When I was young and the other kids called me names, my grandmother would console me with one of her favorite catchphrases: “Call me anything, but don’t call me late for supper.” It was funny when I was eight, when the worst name thrown at me was brainiac, but by ten, when the bullies’ vocabulary evolved to include sissy, faggot, and queerboy, Nana’s words of wisdom fell a little short of the mark.
So perhaps you can understand why I’m a bit sensitive about what people call me. And while I agree with Shakespeare that there isn’t much of substance actually in a name, the wrong one can still sting like a serpent’s tooth.
That’s why I flinched when, several months into our relationship, Chad was still introducing me to people as his “friend.”
His friends all knew who I really was, since he’d told all of them about me before I met them. So when the introductions got made, I was simply “Lewis”—my name enough of a marker so that their eyes would light up with a silent, “Oh, that Lewis!”
It was with casual acquaintances, or people we met together for the first time at parties, that Chad would say, “This is my um … friend, Lewis.” And suddenly that word—friend—usually such a positive term, felt like a subtraction, taking away the special nature of our relationship. There are dozens of people I call “friends,” but even my best friend doesn’t share Chad’s unique role in my life.
The ironically negative impact of friend on my ears, however, was oddly counterbalanced by the awkward um. It qualified the word, acknowledging that there was something special about me, after all—a point that Chad made clear when I expressed my concern about the word. He puzzled over my discomfort: the problem, he argued, lay not in the sentiment but in the language itself. Just what word would I have preferred he use? The one that first pops into mind, of course, is boyfriend. Intuitively, that seems like the right choice, but still it sounds a little too high school for a man in his forties. Who can forget the laughs generated by Cloris Leachman in Young Frankenstein, screeching out her melodramatic confession: “Yes, he vas mein … boyvriend!!” Now who wants to be painted with that Teutonic brush?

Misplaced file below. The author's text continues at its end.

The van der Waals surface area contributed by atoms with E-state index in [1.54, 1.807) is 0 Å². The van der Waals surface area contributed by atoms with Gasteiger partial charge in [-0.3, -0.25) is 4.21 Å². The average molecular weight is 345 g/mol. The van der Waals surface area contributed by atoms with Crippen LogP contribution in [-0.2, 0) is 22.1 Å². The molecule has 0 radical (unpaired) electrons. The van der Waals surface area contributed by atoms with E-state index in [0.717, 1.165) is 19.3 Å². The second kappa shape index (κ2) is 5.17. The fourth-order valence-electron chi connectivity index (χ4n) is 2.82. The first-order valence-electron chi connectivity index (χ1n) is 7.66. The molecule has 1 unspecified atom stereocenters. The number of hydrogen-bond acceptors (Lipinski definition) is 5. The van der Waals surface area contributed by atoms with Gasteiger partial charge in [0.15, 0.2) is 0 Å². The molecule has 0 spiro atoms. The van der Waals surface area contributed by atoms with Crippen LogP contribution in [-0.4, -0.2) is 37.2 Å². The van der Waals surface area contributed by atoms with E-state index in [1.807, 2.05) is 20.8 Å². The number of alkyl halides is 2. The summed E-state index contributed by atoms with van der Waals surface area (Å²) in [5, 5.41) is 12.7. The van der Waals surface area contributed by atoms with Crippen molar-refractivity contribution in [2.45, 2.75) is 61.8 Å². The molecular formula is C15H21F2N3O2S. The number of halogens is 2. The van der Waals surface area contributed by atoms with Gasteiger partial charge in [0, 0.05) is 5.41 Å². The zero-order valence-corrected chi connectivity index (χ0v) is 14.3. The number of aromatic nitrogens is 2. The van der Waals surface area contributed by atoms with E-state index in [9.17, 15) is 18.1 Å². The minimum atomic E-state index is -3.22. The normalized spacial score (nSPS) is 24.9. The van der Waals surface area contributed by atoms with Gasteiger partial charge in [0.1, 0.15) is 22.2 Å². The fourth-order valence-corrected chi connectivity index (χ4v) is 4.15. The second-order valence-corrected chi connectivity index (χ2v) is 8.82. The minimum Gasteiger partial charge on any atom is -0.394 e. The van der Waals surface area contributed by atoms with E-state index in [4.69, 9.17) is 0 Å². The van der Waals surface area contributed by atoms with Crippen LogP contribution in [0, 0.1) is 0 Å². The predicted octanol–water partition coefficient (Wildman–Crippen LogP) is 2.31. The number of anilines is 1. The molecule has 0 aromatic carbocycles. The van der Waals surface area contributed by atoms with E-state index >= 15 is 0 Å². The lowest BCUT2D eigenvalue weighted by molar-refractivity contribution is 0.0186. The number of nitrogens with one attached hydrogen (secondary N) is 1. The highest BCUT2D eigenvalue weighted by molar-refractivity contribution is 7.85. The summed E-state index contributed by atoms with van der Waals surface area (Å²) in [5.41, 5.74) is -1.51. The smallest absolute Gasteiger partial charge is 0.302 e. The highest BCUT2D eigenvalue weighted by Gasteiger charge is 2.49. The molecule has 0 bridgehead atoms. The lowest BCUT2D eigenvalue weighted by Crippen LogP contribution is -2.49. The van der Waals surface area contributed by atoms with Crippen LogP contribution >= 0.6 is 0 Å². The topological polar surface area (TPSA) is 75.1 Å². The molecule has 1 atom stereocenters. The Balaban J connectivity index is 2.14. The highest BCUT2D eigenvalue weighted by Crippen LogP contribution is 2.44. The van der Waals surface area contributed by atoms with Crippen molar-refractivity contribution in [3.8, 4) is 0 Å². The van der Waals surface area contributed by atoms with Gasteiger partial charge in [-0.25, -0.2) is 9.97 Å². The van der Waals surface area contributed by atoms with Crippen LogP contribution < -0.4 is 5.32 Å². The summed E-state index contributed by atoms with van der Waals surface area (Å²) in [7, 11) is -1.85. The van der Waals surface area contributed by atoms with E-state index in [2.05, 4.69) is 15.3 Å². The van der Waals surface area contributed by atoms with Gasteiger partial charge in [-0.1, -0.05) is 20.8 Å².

I’m a writer: words are important to me, because they’re how we tell the world who we are—as individuals and to each other. Words don’t hold quite as much weight for most people, I suppose; to a non-writer, words are more utilitarian: you pick whichever one seems right at the moment and then move on. Who has time to linger over the nuance? In fact, one of the things I love most about Chad is that he’s a man of action, science, the practical realm. While he loves to read and can appreciate the arts as well as anyone, I tend to see him as a man who moves from one physical thing to another. (Or is that just the role he plays in my imagination, prey to that inescapable tendency we all have to pigeonhole one another for convenience’ sake?) As I sit here at the keyboard, he passes back and forth through the house—tossing out old clothes, pulling weeds out of the garden, playing bridge on the computer, dancing, cleaning the hot tub, feeding the cats, cooking a mean risotto. He’s a man who speed-reads, while I pore over every word.
I’ve been known to do a little linguistic circumlocution myself from time to time. Last year I was asked to visit the home office in Minneapolis—my first visit to what happens to be Chad’s hometown. I asked him to come with me, to show me the sights over the weekend before my meetings began. My boss had scheduled the work sessions for Wednesday, so I asked if we could move them to Monday since I wanted to invite my “partner” along for the weekend. Instinctively, I knew that she would scoff at accommodating my boyfriend, but my partner would win her over.
That was only three months into the relationship—but, by dint of word choice alone, my boss assumed we had been cohabitating for years. Hence, the problem with partner: for a couple that still lives 45 miles apart and spends only 2-3 nights a week together, partner is jumping the gun (or the broom) just a wee bit.
So what’s in-between, a little more mature than boyfriend but not quite as irrevocable as partner?
Lover seems too sexual, suggesting somehow that we spend our lives between the sheets. Not that there’s anything wrong with that.
Significant other just sounds flat—significant seems to damn with faint praise, while other is just too … other.
Special friend sounds too much like Aunt Flo coming for a monthly visit, so we’ll leave that one to the lesbians.
Fiancé is what Dear Abby once recommended to console those homosexuals who are legally prohibited from marriage, but it applies only if one intends to get married—and if I ever hope to do so, I’d best keep my mouth shut about it for the time being, if you know what I mean.
In the end, words are what you make of them. Just last night, we were having drinks with several of Chad’s friends, who had invited someone I hadn’t met before. Chad took him by the shoulder and turned him toward me. “This,” he said, “is my boyfriend, Lewis.”
That’s the best thing about words: they demonstrate that you’ve been heard. Chad did not use the word boyfriend in order to clarify anything for the sake of this stranger. The word was, instead, a message for me. A message I should have been able to get without words.